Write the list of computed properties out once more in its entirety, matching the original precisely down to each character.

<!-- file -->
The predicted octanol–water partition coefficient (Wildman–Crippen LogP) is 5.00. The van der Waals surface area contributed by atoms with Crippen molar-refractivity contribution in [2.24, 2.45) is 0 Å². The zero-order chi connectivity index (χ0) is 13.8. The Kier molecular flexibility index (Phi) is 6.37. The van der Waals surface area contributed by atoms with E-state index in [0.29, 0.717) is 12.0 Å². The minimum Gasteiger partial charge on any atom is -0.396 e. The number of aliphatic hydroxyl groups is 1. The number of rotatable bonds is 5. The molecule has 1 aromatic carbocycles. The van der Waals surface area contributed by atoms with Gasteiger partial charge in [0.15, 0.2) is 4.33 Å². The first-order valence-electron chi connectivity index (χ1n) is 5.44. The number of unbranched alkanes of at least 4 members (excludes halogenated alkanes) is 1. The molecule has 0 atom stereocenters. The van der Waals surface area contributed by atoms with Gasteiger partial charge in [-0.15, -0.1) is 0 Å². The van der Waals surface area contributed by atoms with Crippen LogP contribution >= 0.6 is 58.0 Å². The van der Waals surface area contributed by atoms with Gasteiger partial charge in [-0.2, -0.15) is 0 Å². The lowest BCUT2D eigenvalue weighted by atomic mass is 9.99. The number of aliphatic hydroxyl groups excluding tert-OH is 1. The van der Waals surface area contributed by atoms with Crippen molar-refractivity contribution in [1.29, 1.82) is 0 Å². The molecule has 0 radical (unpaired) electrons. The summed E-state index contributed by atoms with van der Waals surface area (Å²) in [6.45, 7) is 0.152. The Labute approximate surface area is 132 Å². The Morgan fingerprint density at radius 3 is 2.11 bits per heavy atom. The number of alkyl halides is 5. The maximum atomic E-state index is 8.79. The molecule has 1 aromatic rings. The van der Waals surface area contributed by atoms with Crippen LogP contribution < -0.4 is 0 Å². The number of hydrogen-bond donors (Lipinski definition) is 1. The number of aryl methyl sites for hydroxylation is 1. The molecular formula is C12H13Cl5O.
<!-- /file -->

The predicted octanol–water partition coefficient (Wildman–Crippen LogP) is 5.00. The van der Waals surface area contributed by atoms with Crippen molar-refractivity contribution in [2.24, 2.45) is 0 Å². The zero-order chi connectivity index (χ0) is 13.8. The Kier molecular flexibility index (Phi) is 6.37. The van der Waals surface area contributed by atoms with E-state index in [0.29, 0.717) is 12.0 Å². The minimum Gasteiger partial charge on any atom is -0.396 e. The number of aliphatic hydroxyl groups is 1. The number of rotatable bonds is 5. The molecule has 1 aromatic carbocycles. The van der Waals surface area contributed by atoms with Gasteiger partial charge in [0.15, 0.2) is 4.33 Å². The first-order valence-electron chi connectivity index (χ1n) is 5.44. The number of unbranched alkanes of at least 4 members (excludes halogenated alkanes) is 1. The molecule has 0 atom stereocenters. The van der Waals surface area contributed by atoms with Gasteiger partial charge in [-0.15, -0.1) is 0 Å². The van der Waals surface area contributed by atoms with Crippen LogP contribution >= 0.6 is 58.0 Å². The van der Waals surface area contributed by atoms with Gasteiger partial charge in [-0.2, -0.15) is 0 Å². The lowest BCUT2D eigenvalue weighted by atomic mass is 9.99. The number of aliphatic hydroxyl groups excluding tert-OH is 1. The van der Waals surface area contributed by atoms with Crippen molar-refractivity contribution in [1.29, 1.82) is 0 Å². The molecule has 0 radical (unpaired) electrons. The summed E-state index contributed by atoms with van der Waals surface area (Å²) in [6.45, 7) is 0.152. The Labute approximate surface area is 132 Å². The Morgan fingerprint density at radius 3 is 2.11 bits per heavy atom. The number of alkyl halides is 5. The maximum atomic E-state index is 8.79. The molecule has 1 aromatic rings. The van der Waals surface area contributed by atoms with Crippen LogP contribution < -0.4 is 0 Å². The number of hydrogen-bond donors (Lipinski definition) is 1. The number of aryl methyl sites for hydroxylation is 1. The molecular formula is C12H13Cl5O.